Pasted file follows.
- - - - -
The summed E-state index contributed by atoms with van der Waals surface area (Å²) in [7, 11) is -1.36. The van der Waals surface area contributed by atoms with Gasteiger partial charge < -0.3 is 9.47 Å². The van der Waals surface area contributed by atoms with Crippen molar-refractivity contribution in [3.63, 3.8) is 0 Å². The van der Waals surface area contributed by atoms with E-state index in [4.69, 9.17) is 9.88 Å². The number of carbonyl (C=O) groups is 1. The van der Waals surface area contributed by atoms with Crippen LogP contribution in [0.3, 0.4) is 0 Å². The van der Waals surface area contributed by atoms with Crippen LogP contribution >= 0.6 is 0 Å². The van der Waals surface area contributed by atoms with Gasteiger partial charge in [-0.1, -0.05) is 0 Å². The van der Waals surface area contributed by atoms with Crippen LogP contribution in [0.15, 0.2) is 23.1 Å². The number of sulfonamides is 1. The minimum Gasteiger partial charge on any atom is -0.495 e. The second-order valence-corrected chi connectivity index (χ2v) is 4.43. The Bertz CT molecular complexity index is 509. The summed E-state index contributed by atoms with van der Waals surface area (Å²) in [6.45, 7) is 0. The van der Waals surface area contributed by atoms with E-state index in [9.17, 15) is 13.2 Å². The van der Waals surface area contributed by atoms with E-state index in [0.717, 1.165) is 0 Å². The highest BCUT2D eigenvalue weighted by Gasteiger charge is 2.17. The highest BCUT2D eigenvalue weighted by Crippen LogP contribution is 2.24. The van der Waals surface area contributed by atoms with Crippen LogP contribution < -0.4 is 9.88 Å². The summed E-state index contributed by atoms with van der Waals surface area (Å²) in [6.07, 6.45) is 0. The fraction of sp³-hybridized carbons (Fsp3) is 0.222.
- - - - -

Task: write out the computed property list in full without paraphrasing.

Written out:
The summed E-state index contributed by atoms with van der Waals surface area (Å²) in [7, 11) is -1.36. The van der Waals surface area contributed by atoms with Gasteiger partial charge < -0.3 is 9.47 Å². The van der Waals surface area contributed by atoms with Crippen molar-refractivity contribution in [3.63, 3.8) is 0 Å². The van der Waals surface area contributed by atoms with E-state index in [4.69, 9.17) is 9.88 Å². The number of carbonyl (C=O) groups is 1. The van der Waals surface area contributed by atoms with Crippen LogP contribution in [0.3, 0.4) is 0 Å². The van der Waals surface area contributed by atoms with Crippen LogP contribution >= 0.6 is 0 Å². The van der Waals surface area contributed by atoms with Gasteiger partial charge in [-0.1, -0.05) is 0 Å². The van der Waals surface area contributed by atoms with Crippen LogP contribution in [0.15, 0.2) is 23.1 Å². The number of sulfonamides is 1. The minimum Gasteiger partial charge on any atom is -0.495 e. The second-order valence-corrected chi connectivity index (χ2v) is 4.43. The Bertz CT molecular complexity index is 509. The summed E-state index contributed by atoms with van der Waals surface area (Å²) in [6.45, 7) is 0. The van der Waals surface area contributed by atoms with E-state index in [9.17, 15) is 13.2 Å². The van der Waals surface area contributed by atoms with E-state index in [0.717, 1.165) is 0 Å². The highest BCUT2D eigenvalue weighted by Gasteiger charge is 2.17. The highest BCUT2D eigenvalue weighted by Crippen LogP contribution is 2.24. The van der Waals surface area contributed by atoms with Crippen LogP contribution < -0.4 is 9.88 Å². The summed E-state index contributed by atoms with van der Waals surface area (Å²) in [6.07, 6.45) is 0. The fraction of sp³-hybridized carbons (Fsp3) is 0.222.